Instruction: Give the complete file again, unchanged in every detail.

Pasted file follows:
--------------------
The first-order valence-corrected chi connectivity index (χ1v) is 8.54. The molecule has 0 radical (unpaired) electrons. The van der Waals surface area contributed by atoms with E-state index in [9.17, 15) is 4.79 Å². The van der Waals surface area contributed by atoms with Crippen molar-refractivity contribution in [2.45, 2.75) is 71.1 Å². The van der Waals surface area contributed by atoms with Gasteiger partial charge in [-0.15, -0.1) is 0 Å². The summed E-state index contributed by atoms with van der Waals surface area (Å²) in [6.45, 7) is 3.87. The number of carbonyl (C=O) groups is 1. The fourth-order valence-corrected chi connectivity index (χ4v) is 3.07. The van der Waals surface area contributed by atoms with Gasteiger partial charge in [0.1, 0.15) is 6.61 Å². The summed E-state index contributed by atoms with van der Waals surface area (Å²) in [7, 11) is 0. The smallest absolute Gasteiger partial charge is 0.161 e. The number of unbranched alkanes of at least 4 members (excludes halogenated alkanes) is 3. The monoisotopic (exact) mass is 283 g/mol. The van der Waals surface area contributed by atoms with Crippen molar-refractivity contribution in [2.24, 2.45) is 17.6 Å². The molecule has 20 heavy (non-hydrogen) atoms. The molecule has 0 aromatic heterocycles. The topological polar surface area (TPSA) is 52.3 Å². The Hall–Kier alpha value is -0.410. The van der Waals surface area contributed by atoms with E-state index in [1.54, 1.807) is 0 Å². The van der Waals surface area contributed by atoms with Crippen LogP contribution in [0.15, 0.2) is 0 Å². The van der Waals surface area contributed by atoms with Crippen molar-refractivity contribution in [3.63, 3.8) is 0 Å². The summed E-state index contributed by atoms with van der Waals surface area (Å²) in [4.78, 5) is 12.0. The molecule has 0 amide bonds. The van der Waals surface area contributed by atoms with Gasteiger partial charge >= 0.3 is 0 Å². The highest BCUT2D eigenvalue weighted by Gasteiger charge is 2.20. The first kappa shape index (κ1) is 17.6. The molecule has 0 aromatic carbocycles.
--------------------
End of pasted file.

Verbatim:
The first-order valence-corrected chi connectivity index (χ1v) is 8.54. The molecule has 0 radical (unpaired) electrons. The van der Waals surface area contributed by atoms with E-state index in [9.17, 15) is 4.79 Å². The van der Waals surface area contributed by atoms with Crippen molar-refractivity contribution in [2.45, 2.75) is 71.1 Å². The van der Waals surface area contributed by atoms with Gasteiger partial charge in [-0.15, -0.1) is 0 Å². The summed E-state index contributed by atoms with van der Waals surface area (Å²) in [6.45, 7) is 3.87. The number of carbonyl (C=O) groups is 1. The fourth-order valence-corrected chi connectivity index (χ4v) is 3.07. The van der Waals surface area contributed by atoms with Gasteiger partial charge in [0.1, 0.15) is 6.61 Å². The summed E-state index contributed by atoms with van der Waals surface area (Å²) in [7, 11) is 0. The smallest absolute Gasteiger partial charge is 0.161 e. The number of unbranched alkanes of at least 4 members (excludes halogenated alkanes) is 3. The monoisotopic (exact) mass is 283 g/mol. The van der Waals surface area contributed by atoms with Crippen molar-refractivity contribution in [2.24, 2.45) is 17.6 Å². The molecule has 20 heavy (non-hydrogen) atoms. The molecule has 0 aromatic heterocycles. The topological polar surface area (TPSA) is 52.3 Å². The Hall–Kier alpha value is -0.410. The van der Waals surface area contributed by atoms with E-state index in [1.54, 1.807) is 0 Å². The van der Waals surface area contributed by atoms with Crippen LogP contribution in [0.15, 0.2) is 0 Å². The van der Waals surface area contributed by atoms with Crippen molar-refractivity contribution in [3.63, 3.8) is 0 Å². The summed E-state index contributed by atoms with van der Waals surface area (Å²) in [4.78, 5) is 12.0. The molecule has 0 amide bonds. The van der Waals surface area contributed by atoms with Gasteiger partial charge >= 0.3 is 0 Å². The highest BCUT2D eigenvalue weighted by Gasteiger charge is 2.20. The first kappa shape index (κ1) is 17.6. The molecule has 0 aromatic carbocycles.